Later in the night, a group of protesters descended on the city’s police headquarters, where they clashed with officers. At least three people were arrested, but a police watch commander said early Thursday that he had no information about any charges.
One protester, a black woman who did not give her name, said the grand jury decision in Louisville was a “slap on the wrist,” adding that she loves being black but that it “comes with a lot of obstacles,” the paper reported.
One sign seen at a march in the city read: “They murdered a woman in her sleep & the only charge was for the bullets that missed.”
In Atlanta, dozens marched downtown and state troopers deployed tear gas to disperse them, the Atlanta Journal-Constitution reported.
“I’ll be here all night as long as we’re marching,” a 19-year-old said, according to the newspaper.
At Cleopas Johnson Park, where about 50 people gathered, Jared Sawyer of the Tired Movement read the names of the three cops who were involved in the Taylor shooting. Some of the people held signs with the slain 26-year-old EMT’s name.
Atlanta resident Deja Bellard said she hadn’t planned to come to the protest but did so anyway because she is “tired of people of color dying,” the Journal-Constitution reported.
Earlier Wednesday night, marchers and members of the National Guard clashed outside the state Capitol. Some yelled “Pigs!” and “Murderers!”
No arrests were immediately reported.
In Denver, a driver struck a woman in a crowd of demonstrators following a rally in front of the Colorado Capitol building, the Denver Post reported.
The woman, who identified herself only by her first name, Kate, said she was not badly hurt in the incident.
“I was kind of going up on the hood and I was like, ‘No, I’m not doing this,’ and I rolled over to the side,” the woman said moments after the incident, according to the paper. “He wasn’t gonna stop even though I was, like, on his hood.”
She said she showed up to the rally because “they let Breonna Taylor’s murderers off.”
Police said they detained a suspect, but have not released any details.
Two separate protests formed in Dallas on Wednesday evening within hours of the Kentucky grand jury decision, The Dallas Morning News said.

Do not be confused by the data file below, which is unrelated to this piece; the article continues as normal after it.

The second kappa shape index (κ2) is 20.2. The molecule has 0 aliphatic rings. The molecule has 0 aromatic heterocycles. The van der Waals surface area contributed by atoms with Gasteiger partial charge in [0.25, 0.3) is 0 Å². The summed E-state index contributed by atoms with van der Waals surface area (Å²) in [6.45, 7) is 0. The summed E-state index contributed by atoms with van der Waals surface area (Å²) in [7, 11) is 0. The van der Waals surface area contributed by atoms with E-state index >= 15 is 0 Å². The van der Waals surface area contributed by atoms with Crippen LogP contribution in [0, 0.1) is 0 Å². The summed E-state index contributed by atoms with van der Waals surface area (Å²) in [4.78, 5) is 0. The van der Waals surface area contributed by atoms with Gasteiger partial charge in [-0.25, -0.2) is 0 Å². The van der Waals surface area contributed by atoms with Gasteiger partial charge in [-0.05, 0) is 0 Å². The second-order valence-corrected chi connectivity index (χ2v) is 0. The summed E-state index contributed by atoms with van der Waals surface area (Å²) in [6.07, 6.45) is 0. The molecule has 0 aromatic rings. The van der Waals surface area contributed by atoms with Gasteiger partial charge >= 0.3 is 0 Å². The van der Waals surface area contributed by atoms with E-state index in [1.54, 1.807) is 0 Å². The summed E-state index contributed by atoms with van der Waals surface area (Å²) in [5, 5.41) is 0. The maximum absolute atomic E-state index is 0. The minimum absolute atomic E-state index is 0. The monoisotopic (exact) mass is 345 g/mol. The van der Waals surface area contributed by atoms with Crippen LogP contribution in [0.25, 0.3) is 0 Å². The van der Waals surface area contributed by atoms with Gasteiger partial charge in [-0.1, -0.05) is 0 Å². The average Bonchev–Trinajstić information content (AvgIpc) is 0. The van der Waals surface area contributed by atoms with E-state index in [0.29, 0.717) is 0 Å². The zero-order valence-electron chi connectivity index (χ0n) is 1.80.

One group of at least 200 people chanted “black lives matter” as they marched from City Hall — while another had that as its final destination after starting in front of police headquarters, the paper said.
Once the second group reached City Hall, they knocked on the doors and demanded justice during a City Council meeting, the paper said.
About 50 Texas protesters — some armed — also chanted Breonna’s name as they gathered at the historic Tarrant County Courthouse in Fort Worth, NBC DFW said.
No arrests or violence was reported in either rally.
At least 200 people marched through downtown DC toward to Black Lives Matter Plaza, breaking windows and turning over newspaper boxes, according to The Washington Post.
After leaving the Justice Department, demonstrators set off firecrackers, beat on traffic signs and flashed bright lights into apartment building windows, the paper said. At least one arrest was made, according to the paper.
“She did not die in vain,” Aniyah Vines yelled to the crowd. “Her murder is going to be spoken on today and every day, until we get justice. So when you walk on these streets, know she is with you.”
Several hundred marched on the state Capitol Mall in St. Paul before marching onto a busy interstate, according to KSTP.
The Minnesota State Patrol told KMSP-TV that troopers arrested two demonstrators on the freeway — sparking a second protest outside the jail awaiting their release.
There were no reports of mass arrests or violence, however, in the Twin Cities, home to riots after the May knee-on-the-neck death of Floyd during his arrest in Minneapolis.
Leslie Redmond, president of the Minneapolis NAACP, told the St. Paul Pioneer Press it was “a troubling day” for arrested protesters to face stricter legal consequences than the officers in Taylor’s shooting death. “I have a court date and the cops who killed Breonna Taylor don’t,” she told the paper.
Half a dozen people were detained Wednesday night during a confrontation between Las Vegas police and a group of more than 100 protesters, according to the Las Vegas Review-Journal.
About 75 protesters took over a major intersection of Las Vegas Boulevard to kneel for a moment of silence, the paper said.
More than 400 people also took to the streets in separate protests in Chicago — with some sitting in the street to write “Breonna” in fake blood, the Chicago Tribune said.
One protester donned a fake police costume with a pig mascot head to stop and taker a photo with a line of real officers, the paper said.
Fearing the worst after some of the nation’s most violent protests, the state’s governor had already put the National Guard in a state of “readiness,” but the evening mostly went without drama, the paper said.
More than 300 also marched through Philadelphia, chanting Taylor’s name along with those of other victims of alleged police brutality, according to the Philadelphia Inquirer.
“When black lives are under attack, what do we do? Stand up, fight back!” one protester said, according to CBSN Philly.
“We protested months ago. We’re protesting now and we have yet to see any real systematic change,” another said, according to the station which reported no violence or arrests.
With Post wires